Los Angeles Times, October 24, 1981

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Costello cuts conventional country LP

Robert Hilburn

Elvis Costello's new country album, Almost Blue, is a major disappointment.

The unusually prolific Costello has shown since his arrival on the pop scene in 1977 that he is one of the most gifted figures ever in rock: a masterful songwriter and compelling vocalist whose music, for all its aggression, is as compassionate and as uplifting as Bruce Springsteen's or Bob Dylan's.

But Costello's "angry man" image and the tenacious new-wave orientation of his music has caused him to be dismissed as something of an unwieldy kook both by many radio station programmers and by the mainstream rock audience in this country. This album, unfortunately, will make him even more misunderstood.

In Almost Blue, Costello shares with his audience the unabashed emotion of country music, a style he has long enjoyed. The music here is not country-rock or rockabilly, but the pure country of Merle Haggard and George Jones. The album was recorded last May in Nashville with Billy Sherrill, the most successful country producer of the 1970s, and it features such mainline country standards as Don Gibson's "Sweet Dreams" and Sherrill's own "Too Far Gone." There are no Costello originals in the LP.

Costello's objectives in Almost Blue are admirable. The rock audience needs its musical horizons expanded. It is disheartening to see the intolerance of crowds which boo such outstanding country artists as Joe Ely (when he opened for the Clash a while back at the Hollywood Palladium) and such excellent R&B-accented artists as Prince (when he opened for the Rolling Stones at the Los Angeles Memorial Coliseum).

Unfortunately, however, Costello has allowed his affection for country music to blur his artistic judgment Almost Blue is an earnest, but extremely conventional work that exhibits little of Costello's usual vision. Though the LP will be an interesting curio for hardcore supporters, Costello would have been better off simply including a couple of the best tracks in one of his regular studio collections.

As it is, Costello is going to have to pay an extra price for this album. If it sells as poorly as I suspect it will, radio programmers will overlook his noble intent and use it simply as another excuse to write off what they see as an unruly British oddball.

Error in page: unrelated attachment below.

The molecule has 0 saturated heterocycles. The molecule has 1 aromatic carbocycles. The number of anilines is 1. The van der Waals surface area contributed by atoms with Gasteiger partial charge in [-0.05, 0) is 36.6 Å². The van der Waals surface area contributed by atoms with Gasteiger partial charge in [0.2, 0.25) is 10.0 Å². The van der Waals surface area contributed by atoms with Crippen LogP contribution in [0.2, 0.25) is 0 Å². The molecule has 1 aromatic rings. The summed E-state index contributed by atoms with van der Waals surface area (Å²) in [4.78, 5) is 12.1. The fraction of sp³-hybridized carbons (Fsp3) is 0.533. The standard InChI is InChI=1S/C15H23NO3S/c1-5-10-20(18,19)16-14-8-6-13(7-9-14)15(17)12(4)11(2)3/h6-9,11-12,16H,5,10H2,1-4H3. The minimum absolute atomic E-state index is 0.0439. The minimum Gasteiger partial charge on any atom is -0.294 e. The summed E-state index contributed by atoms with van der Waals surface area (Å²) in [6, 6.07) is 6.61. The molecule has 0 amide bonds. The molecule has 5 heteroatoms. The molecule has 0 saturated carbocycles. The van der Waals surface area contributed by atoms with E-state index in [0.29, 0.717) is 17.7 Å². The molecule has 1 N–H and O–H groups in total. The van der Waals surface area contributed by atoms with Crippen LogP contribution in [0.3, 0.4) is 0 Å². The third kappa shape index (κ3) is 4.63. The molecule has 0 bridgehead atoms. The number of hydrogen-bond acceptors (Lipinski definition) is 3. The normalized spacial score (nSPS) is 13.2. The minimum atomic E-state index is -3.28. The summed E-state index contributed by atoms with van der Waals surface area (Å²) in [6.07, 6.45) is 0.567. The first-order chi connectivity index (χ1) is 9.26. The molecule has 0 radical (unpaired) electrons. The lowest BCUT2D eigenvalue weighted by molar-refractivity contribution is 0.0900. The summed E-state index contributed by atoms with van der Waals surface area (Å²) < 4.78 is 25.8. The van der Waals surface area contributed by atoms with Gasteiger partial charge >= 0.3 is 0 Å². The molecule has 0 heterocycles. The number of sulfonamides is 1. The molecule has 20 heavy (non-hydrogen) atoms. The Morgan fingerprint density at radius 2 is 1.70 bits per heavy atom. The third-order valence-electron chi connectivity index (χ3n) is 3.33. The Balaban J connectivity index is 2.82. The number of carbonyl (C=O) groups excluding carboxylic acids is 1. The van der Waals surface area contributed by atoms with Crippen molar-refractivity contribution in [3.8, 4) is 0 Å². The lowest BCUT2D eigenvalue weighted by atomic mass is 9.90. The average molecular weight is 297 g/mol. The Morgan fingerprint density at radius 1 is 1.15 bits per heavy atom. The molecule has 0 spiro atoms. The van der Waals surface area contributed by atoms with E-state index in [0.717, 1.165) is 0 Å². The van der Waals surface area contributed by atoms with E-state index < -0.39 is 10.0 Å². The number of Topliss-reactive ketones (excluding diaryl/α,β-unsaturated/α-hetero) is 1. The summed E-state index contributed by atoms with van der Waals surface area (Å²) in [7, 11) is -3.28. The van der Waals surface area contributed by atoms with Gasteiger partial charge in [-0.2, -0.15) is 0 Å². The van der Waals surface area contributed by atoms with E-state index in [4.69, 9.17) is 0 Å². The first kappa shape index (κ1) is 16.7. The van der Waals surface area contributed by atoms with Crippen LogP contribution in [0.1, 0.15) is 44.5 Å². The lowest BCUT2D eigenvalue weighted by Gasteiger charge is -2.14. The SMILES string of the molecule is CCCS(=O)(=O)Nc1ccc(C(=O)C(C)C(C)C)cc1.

Costello has long expressed his fondness for country music. Two of his favorite singers are the late Gram Parsons, whose country-rock excursions in the late '60s and early '70s enriched both fields, and George Jones, the male country singer most respected by his peers.

In a 1978 interview, Costello even admitted writing lots of country songs early in his career, but veered away from that direction because he doubted that an Englishman could be taken seriously in country music. "There's no such thing," he said about an English country-music singer. "It's like being an English blues band — you'll always be second best."

Even so, Costello has taken productive steps into country. When he wrote "Stranger in the House" a few years ago, he seemed capable, in fact, of expanding rock and country in the manner of Parsons. The song, which spoke about a man's emotional disorientation, mocked the melodrama of country music while acknowledging the truth of such extreme feelings.

So, the expectations were high when he finally went to Nashville to work on an all-country LP.

Almost Blue begins promisingly with a nervously energetic treatment of Hank Williams' "Why Don't You Love Me (Like You Used to Do)." But the track, featuring Costello's Attractions band, only lasts 90 seconds and the liberties he takes with that song are rarely in evidence elsewhere in the mostly straightforward LP.

Costello's voice is a hoarse, ragged instrument that is ideal for expressing the ironies and nuances in his own inventive songs, but it lacks the purity and range to compete effectively with the original versions of these mainstream country tunes. Costello falls short of the yearning romanticism of Emmylou Harris on "Sweet Dreams" or the bittersweet resolve of Merle Haggard on "The Bottle Let Me Down" or the chilling emotion of George Jones on "A Good Day for the Roses."

Almost Blue is far from a bad country album and it may encourage some of Costello's fans to explore country music further, but it simply lacks the power and originality we have come to expect from this invaluable figure. Costello fans would get a better introduction to country by going straight to Parsons, Jones or some of the other artists whose work is saluted here.

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Los Angeles Times, October 24, 1981

Robert Hilburn reviews Almost Blue.

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